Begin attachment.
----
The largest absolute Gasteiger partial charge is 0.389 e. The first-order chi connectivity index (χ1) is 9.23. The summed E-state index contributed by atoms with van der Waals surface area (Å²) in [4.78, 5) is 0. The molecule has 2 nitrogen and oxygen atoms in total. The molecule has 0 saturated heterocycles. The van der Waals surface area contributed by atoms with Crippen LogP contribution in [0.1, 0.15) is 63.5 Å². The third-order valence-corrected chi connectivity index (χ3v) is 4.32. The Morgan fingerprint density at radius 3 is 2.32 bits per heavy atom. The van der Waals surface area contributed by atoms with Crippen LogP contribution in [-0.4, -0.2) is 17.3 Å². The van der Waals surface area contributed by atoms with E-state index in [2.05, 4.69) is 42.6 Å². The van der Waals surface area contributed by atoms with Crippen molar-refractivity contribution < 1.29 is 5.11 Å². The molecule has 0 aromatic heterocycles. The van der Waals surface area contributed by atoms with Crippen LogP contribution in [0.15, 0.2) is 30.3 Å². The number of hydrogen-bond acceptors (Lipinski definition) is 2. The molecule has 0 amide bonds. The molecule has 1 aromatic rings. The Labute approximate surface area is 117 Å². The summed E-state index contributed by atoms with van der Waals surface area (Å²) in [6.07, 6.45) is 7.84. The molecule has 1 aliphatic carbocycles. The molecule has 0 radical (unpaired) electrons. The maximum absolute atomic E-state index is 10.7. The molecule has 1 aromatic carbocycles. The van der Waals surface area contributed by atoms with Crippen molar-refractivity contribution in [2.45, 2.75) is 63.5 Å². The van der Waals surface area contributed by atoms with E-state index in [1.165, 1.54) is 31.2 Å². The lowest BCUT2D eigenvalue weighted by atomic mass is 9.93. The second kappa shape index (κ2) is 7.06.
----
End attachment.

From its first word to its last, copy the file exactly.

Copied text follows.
The largest absolute Gasteiger partial charge is 0.389 e. The first-order chi connectivity index (χ1) is 9.23. The summed E-state index contributed by atoms with van der Waals surface area (Å²) in [4.78, 5) is 0. The molecule has 2 nitrogen and oxygen atoms in total. The molecule has 0 saturated heterocycles. The van der Waals surface area contributed by atoms with Crippen LogP contribution in [0.1, 0.15) is 63.5 Å². The third-order valence-corrected chi connectivity index (χ3v) is 4.32. The Morgan fingerprint density at radius 3 is 2.32 bits per heavy atom. The van der Waals surface area contributed by atoms with Crippen LogP contribution in [-0.4, -0.2) is 17.3 Å². The van der Waals surface area contributed by atoms with E-state index in [2.05, 4.69) is 42.6 Å². The van der Waals surface area contributed by atoms with Crippen molar-refractivity contribution < 1.29 is 5.11 Å². The molecule has 0 aromatic heterocycles. The van der Waals surface area contributed by atoms with Crippen LogP contribution in [0.15, 0.2) is 30.3 Å². The number of hydrogen-bond acceptors (Lipinski definition) is 2. The molecule has 0 amide bonds. The molecule has 1 aromatic rings. The Labute approximate surface area is 117 Å². The summed E-state index contributed by atoms with van der Waals surface area (Å²) in [6.07, 6.45) is 7.84. The molecule has 1 aliphatic carbocycles. The molecule has 0 radical (unpaired) electrons. The maximum absolute atomic E-state index is 10.7. The molecule has 1 aromatic carbocycles. The van der Waals surface area contributed by atoms with Crippen molar-refractivity contribution in [2.45, 2.75) is 63.5 Å². The van der Waals surface area contributed by atoms with E-state index in [1.165, 1.54) is 31.2 Å². The lowest BCUT2D eigenvalue weighted by atomic mass is 9.93. The second kappa shape index (κ2) is 7.06.